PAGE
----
Imaging Inflammation with Thermography

Today we describe other ways to consider utilizing DITI as a preventative screening tool. Thermal imaging alerts you to inflammation in an area of the body so early interventions can be taken.  Ultimately, decreasing inflammation is better for achieving optimal health and potentially preventing illness.
It is one way to determine if the chronic inflammation you have been ignoring may be contributing to deleterious effects in your body.

Inflammation: Good or Bad?

Inflammation is a necessary and protective response to injury, an allergen, or infection that poses a threat to immune health.  The inflammatory response is driven by the release of chemicals that signals the body to launch an attack on the threat.  And then, in perfect synchronicity, the tissues and organs signal the immune system to shut down the assault; the threat is managed and the body is no longer in harm’s way.
While we need “short-term” inflammation, if the immune system does not shut off and the system stays “primed” for attack this leads to chronic inflammation.  Chronic inflammation is the culprit behind all disease, including heart disease, hypertension, stroke, arthritis, gout and cancer, to name a few.  In a reactive medical system, or “downstream” medicine, the doctors are taught to treat the symptoms of the disease, usually with drugs.  But many of these diseases can be reversed WITHOUT drugs when you find the root cause for the inflammation and eliminate it.  Let’s explore different sources of chronic inflammation.

Hidden or Chronic Infections

Chronic bacterial, viral, or yeast infections or parasites contribute to inflammation.  Foreign bodies activate the immune system to fight the invader. 


Inflammation and Heart Disease

Note the inflammation in the head and neck area with a focal (white) area in the upper left tooth. Client was found to have an abscessed (infected) tooth.
Also note the asymmetry in the lower chest. This male subject also has heart disease.

Root Causes of Inflammation: You Are What You Eat

Food is probably the most common type of nefarious agent that contributes to inflammation. Perhaps the one food that has received the most attention lately and contributes to inflammation is, of course, gluten. Gluten is a protein found in wheat-related grains and is now a clear contributor to systemic inflammation.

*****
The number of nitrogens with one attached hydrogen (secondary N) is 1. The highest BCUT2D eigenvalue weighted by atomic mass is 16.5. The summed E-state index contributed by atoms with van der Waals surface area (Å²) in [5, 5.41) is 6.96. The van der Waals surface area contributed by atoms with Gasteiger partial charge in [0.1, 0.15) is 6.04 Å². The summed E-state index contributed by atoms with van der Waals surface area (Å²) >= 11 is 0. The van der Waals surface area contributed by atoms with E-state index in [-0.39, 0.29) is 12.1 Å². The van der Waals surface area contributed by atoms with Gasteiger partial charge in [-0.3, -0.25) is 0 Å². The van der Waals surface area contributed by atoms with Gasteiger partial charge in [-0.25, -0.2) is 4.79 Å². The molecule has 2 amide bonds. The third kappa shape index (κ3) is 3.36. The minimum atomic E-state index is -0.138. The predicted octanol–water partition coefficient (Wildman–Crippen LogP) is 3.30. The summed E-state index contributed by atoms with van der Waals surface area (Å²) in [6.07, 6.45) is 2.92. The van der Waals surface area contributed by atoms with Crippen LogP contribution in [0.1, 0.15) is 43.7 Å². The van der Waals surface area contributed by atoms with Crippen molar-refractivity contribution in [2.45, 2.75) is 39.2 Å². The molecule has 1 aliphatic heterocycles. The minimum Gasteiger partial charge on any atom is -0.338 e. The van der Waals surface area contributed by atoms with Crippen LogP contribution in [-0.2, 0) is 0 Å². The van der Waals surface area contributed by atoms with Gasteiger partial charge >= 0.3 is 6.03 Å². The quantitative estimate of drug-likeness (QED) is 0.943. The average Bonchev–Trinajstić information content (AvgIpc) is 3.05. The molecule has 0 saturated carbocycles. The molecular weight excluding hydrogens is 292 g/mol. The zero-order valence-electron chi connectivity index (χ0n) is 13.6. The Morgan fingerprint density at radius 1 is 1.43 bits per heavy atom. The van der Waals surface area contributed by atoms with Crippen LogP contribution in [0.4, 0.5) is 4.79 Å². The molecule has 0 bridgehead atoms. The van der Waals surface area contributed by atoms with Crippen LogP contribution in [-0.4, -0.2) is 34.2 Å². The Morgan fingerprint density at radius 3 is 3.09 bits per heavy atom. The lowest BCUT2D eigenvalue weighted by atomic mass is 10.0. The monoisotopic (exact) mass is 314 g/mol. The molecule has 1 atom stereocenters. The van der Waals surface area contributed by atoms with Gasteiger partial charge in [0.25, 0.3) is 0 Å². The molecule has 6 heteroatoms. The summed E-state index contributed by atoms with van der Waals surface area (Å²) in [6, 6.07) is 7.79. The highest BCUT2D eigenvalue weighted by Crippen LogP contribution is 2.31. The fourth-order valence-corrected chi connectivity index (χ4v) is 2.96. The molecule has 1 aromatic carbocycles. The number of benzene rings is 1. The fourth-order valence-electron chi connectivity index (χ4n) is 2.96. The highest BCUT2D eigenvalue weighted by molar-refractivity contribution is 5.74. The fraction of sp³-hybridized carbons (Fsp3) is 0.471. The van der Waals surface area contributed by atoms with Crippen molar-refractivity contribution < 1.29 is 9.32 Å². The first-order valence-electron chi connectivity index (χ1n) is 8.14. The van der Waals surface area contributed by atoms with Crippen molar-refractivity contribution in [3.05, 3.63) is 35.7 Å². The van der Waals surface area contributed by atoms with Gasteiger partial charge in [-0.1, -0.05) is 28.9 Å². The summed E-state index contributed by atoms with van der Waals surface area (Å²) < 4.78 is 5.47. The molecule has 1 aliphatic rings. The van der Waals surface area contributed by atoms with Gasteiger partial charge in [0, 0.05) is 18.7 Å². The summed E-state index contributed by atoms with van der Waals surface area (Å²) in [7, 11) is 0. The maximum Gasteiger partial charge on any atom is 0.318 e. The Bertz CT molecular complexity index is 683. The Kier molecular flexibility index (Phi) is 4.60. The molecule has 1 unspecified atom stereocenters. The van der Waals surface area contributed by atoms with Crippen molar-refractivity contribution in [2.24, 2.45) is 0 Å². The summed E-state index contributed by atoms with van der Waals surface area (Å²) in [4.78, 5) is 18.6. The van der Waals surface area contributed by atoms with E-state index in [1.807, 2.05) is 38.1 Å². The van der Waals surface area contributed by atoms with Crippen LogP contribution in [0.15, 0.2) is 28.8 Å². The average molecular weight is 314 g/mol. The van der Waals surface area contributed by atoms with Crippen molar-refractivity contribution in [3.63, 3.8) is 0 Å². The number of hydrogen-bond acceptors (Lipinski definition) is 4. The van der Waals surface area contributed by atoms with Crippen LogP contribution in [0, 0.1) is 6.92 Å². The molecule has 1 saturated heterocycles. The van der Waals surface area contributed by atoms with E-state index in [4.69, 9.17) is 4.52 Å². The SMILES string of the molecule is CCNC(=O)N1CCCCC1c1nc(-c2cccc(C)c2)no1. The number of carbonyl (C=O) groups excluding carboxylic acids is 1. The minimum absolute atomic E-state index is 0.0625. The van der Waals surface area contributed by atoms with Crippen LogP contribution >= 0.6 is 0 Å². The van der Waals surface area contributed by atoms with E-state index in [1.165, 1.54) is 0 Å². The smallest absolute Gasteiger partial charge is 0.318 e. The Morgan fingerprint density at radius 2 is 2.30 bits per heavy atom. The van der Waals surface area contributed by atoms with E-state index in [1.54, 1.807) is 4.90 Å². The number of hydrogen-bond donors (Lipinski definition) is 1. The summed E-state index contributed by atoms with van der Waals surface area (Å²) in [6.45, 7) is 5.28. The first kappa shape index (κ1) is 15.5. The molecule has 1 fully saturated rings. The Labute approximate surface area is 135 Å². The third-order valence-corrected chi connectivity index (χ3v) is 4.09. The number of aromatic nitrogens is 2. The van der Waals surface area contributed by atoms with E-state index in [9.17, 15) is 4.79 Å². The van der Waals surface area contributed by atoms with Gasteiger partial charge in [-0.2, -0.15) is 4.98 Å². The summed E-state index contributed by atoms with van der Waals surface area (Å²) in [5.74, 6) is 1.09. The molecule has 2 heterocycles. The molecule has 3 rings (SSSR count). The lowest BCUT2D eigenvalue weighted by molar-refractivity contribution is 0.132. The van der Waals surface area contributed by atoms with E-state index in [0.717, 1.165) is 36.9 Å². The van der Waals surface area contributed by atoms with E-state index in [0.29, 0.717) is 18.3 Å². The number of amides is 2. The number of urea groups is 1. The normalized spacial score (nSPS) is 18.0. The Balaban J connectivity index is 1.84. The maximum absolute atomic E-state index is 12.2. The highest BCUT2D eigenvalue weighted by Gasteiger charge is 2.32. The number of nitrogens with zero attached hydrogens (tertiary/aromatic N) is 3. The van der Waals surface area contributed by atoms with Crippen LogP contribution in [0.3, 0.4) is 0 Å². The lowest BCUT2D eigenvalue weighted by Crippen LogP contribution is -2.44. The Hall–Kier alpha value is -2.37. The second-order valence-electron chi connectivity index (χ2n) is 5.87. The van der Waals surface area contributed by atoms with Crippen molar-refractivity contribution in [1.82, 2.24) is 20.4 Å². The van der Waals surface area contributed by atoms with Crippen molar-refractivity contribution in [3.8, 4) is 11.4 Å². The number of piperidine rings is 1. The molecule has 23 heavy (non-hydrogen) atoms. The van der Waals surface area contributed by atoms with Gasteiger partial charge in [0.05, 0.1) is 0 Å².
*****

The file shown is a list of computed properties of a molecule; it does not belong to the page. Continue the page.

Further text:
Inflammation over the right kidney

This patient presented with low back pain, there were no thermal findings in the back but the abdomen showed a well defined area of inflammation over the right kidney which could refer pain to the back. Subsequent tests confirmed that she had a kidney infection.

Some clients have even removed ALL grains and sugars from their diet and bake using almond flour, coconut flour, coconut nectar and other grain-free/sugar-free options. Below is one client who was having trouble with recurrent sinus infections, diminished kidney function, was heading toward diabetes and had no energy. After making significant changes to her diet, her kidney function is now normal, her A1C is within a healthy range and she has more energy. Clearly, her sinus infection had resolved.

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Before: August 2010 – Client had been struggling with recurrent sinus infections and poor dental health.
After: November 2011 – Client had been grain-free for about 4 months and had a comparison scan done to monitor for improvements. Significant improvements are evident from this dietary shift away from ALL grains and sugar, including fruit sugar. Client has lost about 35 pounds and enjoys increased energy and better health by eating an anti-inflammatory diet.

Any food that launches an inflammatory attack is considered an allergenic food. Some common allergenic foods include wheat, soy, dairy, corn and peanuts. You may notice gut distension or a bloated feeling after eating a certain food and this is a sign that you are sensitive, if not allergic, to that food. Coffee is considered pro-inflammatory because it triggers the release of excess stress hormone, increasing inflammation. If decreasing inflammation is a personal goal for you, you may want to consider eliminating coffee from your diet and adding non-caffeinated teas.
In addition, the quality of the food we buy can contribute to inflammation. Animals traditionally raised feed in open, grassy meadows that then provide us with meats high in omega-3 fats. Cattle that are fed a grain-rich diet (corn) provide us with meat that is laden with omega-6 fatty acids which increases inflammation. Omega-3 fats are protective and anti-inflammatory in nature.



Immunity begins in having a healthy gut